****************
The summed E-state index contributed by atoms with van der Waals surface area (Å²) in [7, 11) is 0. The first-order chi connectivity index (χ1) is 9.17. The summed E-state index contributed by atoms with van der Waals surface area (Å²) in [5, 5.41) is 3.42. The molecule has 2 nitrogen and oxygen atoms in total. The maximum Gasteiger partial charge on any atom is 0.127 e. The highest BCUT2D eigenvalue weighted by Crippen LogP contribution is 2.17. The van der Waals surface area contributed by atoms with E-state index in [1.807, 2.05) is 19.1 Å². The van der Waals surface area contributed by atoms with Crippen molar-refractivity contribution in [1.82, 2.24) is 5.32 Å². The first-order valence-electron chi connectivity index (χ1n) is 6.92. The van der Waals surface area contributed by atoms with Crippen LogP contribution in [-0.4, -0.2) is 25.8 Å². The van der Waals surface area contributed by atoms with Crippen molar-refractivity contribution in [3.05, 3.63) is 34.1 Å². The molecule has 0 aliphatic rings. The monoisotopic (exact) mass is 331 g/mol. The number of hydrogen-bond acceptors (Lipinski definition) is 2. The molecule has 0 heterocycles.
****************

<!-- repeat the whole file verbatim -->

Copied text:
The summed E-state index contributed by atoms with van der Waals surface area (Å²) in [7, 11) is 0. The first-order chi connectivity index (χ1) is 9.17. The summed E-state index contributed by atoms with van der Waals surface area (Å²) in [5, 5.41) is 3.42. The molecule has 2 nitrogen and oxygen atoms in total. The maximum Gasteiger partial charge on any atom is 0.127 e. The highest BCUT2D eigenvalue weighted by Crippen LogP contribution is 2.17. The van der Waals surface area contributed by atoms with E-state index in [1.807, 2.05) is 19.1 Å². The van der Waals surface area contributed by atoms with Crippen molar-refractivity contribution in [1.82, 2.24) is 5.32 Å². The first-order valence-electron chi connectivity index (χ1n) is 6.92. The van der Waals surface area contributed by atoms with Crippen LogP contribution in [-0.4, -0.2) is 25.8 Å². The van der Waals surface area contributed by atoms with Crippen molar-refractivity contribution in [3.05, 3.63) is 34.1 Å². The molecule has 0 aliphatic rings. The monoisotopic (exact) mass is 331 g/mol. The number of hydrogen-bond acceptors (Lipinski definition) is 2. The molecule has 0 heterocycles.